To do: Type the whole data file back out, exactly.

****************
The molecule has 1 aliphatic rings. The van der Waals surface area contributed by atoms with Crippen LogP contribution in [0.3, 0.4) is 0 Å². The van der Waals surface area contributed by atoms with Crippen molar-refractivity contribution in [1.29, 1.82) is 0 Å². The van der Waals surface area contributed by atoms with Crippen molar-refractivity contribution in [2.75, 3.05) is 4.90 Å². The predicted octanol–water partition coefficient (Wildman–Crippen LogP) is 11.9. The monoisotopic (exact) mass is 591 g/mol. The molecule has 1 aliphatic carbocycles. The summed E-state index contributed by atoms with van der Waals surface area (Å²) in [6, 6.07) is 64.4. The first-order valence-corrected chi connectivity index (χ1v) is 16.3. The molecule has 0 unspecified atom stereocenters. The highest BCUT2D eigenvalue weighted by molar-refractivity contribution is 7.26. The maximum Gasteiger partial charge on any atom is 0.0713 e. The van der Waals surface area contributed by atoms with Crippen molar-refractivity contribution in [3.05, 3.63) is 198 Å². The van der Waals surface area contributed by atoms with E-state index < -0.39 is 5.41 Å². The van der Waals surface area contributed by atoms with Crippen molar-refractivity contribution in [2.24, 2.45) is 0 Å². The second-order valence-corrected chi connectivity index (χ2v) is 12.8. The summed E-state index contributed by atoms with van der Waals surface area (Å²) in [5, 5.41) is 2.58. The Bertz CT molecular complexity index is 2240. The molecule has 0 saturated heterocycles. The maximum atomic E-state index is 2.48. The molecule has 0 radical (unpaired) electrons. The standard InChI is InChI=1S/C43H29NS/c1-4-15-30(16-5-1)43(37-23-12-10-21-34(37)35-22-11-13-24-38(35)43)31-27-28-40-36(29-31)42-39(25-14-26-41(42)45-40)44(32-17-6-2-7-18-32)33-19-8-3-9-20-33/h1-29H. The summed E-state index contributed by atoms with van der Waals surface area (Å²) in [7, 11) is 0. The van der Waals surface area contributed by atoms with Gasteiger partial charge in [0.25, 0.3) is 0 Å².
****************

The molecule has 1 aliphatic rings. The van der Waals surface area contributed by atoms with Crippen LogP contribution in [0.3, 0.4) is 0 Å². The van der Waals surface area contributed by atoms with Crippen molar-refractivity contribution in [1.29, 1.82) is 0 Å². The van der Waals surface area contributed by atoms with Crippen molar-refractivity contribution in [2.75, 3.05) is 4.90 Å². The predicted octanol–water partition coefficient (Wildman–Crippen LogP) is 11.9. The monoisotopic (exact) mass is 591 g/mol. The molecule has 1 aliphatic carbocycles. The summed E-state index contributed by atoms with van der Waals surface area (Å²) in [6, 6.07) is 64.4. The first-order valence-corrected chi connectivity index (χ1v) is 16.3. The molecule has 0 unspecified atom stereocenters. The highest BCUT2D eigenvalue weighted by molar-refractivity contribution is 7.26. The maximum Gasteiger partial charge on any atom is 0.0713 e. The van der Waals surface area contributed by atoms with Crippen molar-refractivity contribution in [3.05, 3.63) is 198 Å². The van der Waals surface area contributed by atoms with E-state index < -0.39 is 5.41 Å². The van der Waals surface area contributed by atoms with Crippen molar-refractivity contribution in [2.24, 2.45) is 0 Å². The second-order valence-corrected chi connectivity index (χ2v) is 12.8. The summed E-state index contributed by atoms with van der Waals surface area (Å²) in [5, 5.41) is 2.58. The Bertz CT molecular complexity index is 2240. The molecule has 0 saturated heterocycles. The maximum atomic E-state index is 2.48. The molecule has 0 radical (unpaired) electrons. The standard InChI is InChI=1S/C43H29NS/c1-4-15-30(16-5-1)43(37-23-12-10-21-34(37)35-22-11-13-24-38(35)43)31-27-28-40-36(29-31)42-39(25-14-26-41(42)45-40)44(32-17-6-2-7-18-32)33-19-8-3-9-20-33/h1-29H. The summed E-state index contributed by atoms with van der Waals surface area (Å²) in [7, 11) is 0. The van der Waals surface area contributed by atoms with Gasteiger partial charge in [0.25, 0.3) is 0 Å².